Just like the Russians, Paul Hartley is becoming quite adept at October Revolutions. This time last year, he was rising up against the Romanov Empire at Tynecastle. Now he is plotting to overthrow European football's ruling elite.
Hartley's last fight did not have a happy ending. This one, however, just might. The midfielder will join the Scotland squad at Loch Lomond on Tuesday fresh from his own part in three days that shook the (football) world. Hartley's Celtic side were handing out a beating to Milan last Wednesday, just as Rangers did a day earlier by thrashing Lyon in their own backyard, in the Champions' League. Then, Aberdeen went to Dnipro on Thursday and removed Ukraine's second-best side from the Uefa Cup.
Suddenly, Marcello Lippi's observation that Scotland are Europe's up and coming nation does not seem quite so wild. Ukraine come to Glasgow next Saturday to face a country whose entire football fraternity has been lifted to another level by that eyecatching defeat of France in Paris last month. Scotland are at the top of Group B in the race for Euro 2008 and no longer seem the pushovers their rivals expected them to be.
A sellout 52,000 crowd will be at Hampden Park. Fans slept out all night to obtain tickets, but for once it is not Andriy Shevchenko that people want to see. It is Hartley and Co. The midfielder snuffed out Andrea Pirlo at Parkhead in midweek in the same way he did Florent Malouda in Paris. Reputations count for nothing now with the Scots.
"We are the up and coming nation," agreed Hartley. "Things have been going well for the last few years. Scotland have done well, Rangers got a good result in Lyon and then ourselves against Milan."
A year ago, Hartley could not have envisaged he would be facing Milan, never mind beating them. He had just returned from Kiev – where he was one of four Hearts players in the Scotland side that lost 2-0 to Ukraine in their first Euro 2008 encounter – to find a dressing-room revolt brewing over the running of the Edinburgh club by its owner, Vladimir Romanov. Hartley, Steven Pressley and Craig Gordon hijacked a press conference a week later to air their disapproval of Romanov – the trio have all since left Tynecastle.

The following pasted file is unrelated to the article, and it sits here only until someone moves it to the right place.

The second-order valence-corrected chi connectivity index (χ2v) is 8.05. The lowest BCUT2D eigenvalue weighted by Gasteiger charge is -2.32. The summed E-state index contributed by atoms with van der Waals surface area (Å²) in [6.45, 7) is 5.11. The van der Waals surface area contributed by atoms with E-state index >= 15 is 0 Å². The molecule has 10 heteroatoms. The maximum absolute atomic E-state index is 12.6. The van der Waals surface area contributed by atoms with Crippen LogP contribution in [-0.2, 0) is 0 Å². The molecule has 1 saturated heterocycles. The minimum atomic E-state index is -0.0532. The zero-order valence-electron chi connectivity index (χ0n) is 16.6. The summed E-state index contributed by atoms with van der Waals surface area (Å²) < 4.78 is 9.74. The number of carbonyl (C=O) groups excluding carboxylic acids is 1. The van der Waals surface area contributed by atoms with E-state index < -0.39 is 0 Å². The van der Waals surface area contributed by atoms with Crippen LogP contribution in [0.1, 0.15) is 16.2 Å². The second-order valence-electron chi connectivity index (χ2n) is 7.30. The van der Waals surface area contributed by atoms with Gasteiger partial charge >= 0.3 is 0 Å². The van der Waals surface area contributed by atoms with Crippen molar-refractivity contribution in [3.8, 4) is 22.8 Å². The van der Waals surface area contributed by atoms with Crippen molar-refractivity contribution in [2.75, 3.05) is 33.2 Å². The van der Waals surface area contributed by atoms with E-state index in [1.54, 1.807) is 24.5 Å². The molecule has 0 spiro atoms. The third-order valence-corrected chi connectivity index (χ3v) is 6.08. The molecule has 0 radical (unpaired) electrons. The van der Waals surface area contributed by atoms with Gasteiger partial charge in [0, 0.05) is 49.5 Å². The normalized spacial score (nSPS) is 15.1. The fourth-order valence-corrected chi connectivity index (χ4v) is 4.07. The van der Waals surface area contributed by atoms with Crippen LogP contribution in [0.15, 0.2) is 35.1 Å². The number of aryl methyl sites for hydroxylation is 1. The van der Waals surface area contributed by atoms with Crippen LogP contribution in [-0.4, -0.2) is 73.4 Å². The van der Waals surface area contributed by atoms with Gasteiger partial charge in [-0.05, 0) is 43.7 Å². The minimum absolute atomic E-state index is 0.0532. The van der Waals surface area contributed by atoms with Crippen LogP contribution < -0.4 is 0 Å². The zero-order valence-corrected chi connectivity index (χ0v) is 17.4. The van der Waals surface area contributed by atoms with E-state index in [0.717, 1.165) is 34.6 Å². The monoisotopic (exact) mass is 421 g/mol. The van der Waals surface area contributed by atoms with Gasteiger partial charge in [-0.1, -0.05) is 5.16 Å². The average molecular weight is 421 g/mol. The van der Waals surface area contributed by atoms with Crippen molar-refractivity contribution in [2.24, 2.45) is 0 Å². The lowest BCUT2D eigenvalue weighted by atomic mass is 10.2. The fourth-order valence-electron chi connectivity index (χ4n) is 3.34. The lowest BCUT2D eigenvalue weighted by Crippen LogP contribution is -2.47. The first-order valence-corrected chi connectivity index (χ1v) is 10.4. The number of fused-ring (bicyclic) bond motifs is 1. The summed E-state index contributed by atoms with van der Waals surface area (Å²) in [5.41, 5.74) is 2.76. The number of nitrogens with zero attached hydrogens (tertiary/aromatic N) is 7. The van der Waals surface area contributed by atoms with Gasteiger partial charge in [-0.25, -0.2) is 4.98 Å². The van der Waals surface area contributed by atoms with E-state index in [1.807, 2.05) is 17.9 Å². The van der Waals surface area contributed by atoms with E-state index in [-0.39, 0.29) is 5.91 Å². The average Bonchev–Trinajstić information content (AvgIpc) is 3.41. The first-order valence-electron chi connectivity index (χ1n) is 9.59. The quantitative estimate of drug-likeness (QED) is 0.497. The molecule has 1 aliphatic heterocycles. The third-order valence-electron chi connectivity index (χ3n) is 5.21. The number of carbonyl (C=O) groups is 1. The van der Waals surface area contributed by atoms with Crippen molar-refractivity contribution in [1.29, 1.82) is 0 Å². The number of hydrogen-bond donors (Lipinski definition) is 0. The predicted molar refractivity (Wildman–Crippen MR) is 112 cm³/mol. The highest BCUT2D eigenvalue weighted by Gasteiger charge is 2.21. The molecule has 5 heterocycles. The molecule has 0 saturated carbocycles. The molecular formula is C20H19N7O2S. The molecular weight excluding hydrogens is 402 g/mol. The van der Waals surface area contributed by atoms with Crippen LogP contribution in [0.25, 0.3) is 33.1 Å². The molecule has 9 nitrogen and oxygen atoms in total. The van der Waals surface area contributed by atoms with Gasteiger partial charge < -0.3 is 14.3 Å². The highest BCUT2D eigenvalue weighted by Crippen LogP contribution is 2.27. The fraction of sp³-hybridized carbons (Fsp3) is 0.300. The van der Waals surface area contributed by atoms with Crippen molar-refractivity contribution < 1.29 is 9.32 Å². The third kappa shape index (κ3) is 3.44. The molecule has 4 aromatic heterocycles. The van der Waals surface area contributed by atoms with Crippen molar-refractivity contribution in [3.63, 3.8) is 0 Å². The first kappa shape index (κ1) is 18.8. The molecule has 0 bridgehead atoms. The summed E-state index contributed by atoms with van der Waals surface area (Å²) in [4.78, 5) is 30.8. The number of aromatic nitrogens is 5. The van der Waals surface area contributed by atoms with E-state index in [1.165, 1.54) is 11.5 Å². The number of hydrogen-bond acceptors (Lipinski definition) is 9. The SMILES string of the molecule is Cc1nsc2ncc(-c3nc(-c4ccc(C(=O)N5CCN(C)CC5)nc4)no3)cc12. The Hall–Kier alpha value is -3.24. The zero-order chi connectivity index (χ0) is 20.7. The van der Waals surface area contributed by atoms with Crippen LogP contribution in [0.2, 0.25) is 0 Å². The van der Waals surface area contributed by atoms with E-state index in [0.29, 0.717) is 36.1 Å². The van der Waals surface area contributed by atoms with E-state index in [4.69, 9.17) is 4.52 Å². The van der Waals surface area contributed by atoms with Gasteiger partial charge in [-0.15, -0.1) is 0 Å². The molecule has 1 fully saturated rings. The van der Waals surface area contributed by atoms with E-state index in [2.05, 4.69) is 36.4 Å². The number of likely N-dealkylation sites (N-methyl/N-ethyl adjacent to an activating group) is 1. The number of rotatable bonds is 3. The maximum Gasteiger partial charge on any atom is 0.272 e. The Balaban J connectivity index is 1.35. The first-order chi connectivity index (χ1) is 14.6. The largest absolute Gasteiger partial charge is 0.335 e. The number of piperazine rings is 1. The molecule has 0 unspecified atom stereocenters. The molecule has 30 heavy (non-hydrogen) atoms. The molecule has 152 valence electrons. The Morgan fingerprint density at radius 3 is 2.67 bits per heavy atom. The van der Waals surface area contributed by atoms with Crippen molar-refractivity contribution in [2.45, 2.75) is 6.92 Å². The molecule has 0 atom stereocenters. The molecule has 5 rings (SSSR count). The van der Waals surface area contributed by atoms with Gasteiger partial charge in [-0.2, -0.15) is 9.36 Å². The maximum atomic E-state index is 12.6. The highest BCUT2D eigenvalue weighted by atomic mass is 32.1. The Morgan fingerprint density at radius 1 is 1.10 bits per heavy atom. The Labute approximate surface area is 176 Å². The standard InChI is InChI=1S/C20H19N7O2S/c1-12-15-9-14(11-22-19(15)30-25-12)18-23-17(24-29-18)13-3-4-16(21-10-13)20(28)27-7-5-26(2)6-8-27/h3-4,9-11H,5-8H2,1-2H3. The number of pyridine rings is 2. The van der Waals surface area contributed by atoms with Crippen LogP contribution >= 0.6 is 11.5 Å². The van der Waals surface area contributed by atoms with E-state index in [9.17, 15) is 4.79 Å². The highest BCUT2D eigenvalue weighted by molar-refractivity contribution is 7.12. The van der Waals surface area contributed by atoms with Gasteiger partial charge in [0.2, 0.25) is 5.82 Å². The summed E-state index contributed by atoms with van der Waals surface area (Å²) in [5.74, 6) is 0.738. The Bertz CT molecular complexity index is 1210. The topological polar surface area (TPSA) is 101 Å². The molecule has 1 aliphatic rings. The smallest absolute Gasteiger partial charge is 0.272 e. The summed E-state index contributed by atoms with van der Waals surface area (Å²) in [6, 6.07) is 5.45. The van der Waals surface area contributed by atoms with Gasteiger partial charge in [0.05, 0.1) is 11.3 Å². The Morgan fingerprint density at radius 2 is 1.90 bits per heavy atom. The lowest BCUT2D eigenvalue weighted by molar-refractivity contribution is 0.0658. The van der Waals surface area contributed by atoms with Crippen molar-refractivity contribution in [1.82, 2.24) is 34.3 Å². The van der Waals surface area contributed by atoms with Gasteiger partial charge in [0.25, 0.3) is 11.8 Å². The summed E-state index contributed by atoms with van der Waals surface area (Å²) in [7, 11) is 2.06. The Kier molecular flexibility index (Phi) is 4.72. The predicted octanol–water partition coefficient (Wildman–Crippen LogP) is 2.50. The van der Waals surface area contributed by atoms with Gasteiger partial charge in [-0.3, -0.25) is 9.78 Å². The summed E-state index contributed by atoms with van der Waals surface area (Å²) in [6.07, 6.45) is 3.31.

There will be no Hearts presence next week. Gordon is with Sunderland while Pressley is also at Celtic but out of Alex McLeish's plans because he cannot get into Gordon Strachan's team and the sole survivor, Robbie Neilson, is not selected.
The Scotland manager knows that the feelgood factor from Celtic, Rangers and Aberdeen will motivate his players. The key issue is what will motivate Shevchenko and Co, after falling out of the qualification picture?
"To be on top of that group makes for fantastic reading but we do have challenges and hard games. We're expected to beat Ukraine at home and we're expected to win in Georgia. The expectation levels have gone through the roof but we know those are the demands on the squad. We are still not favourites, although we have put ourselves in a wonderful position.
"It looks difficult for Ukraine to qualify but they have pride to play for and Oleg Blokhin may try some young players. We're expected to win at Hampden now and we've found that a little bit difficult in the past, but we're positive and we're going to keep the confidence going. Some people have said the squad is not as talented as squads of the past and that they haven't qualified for a major championship in 10 years but look at the talent of James McFadden with that goal in France.
"Sometimes people can freeze when they go to a cauldron like the Parc des Princes but they really showed their class and courage."
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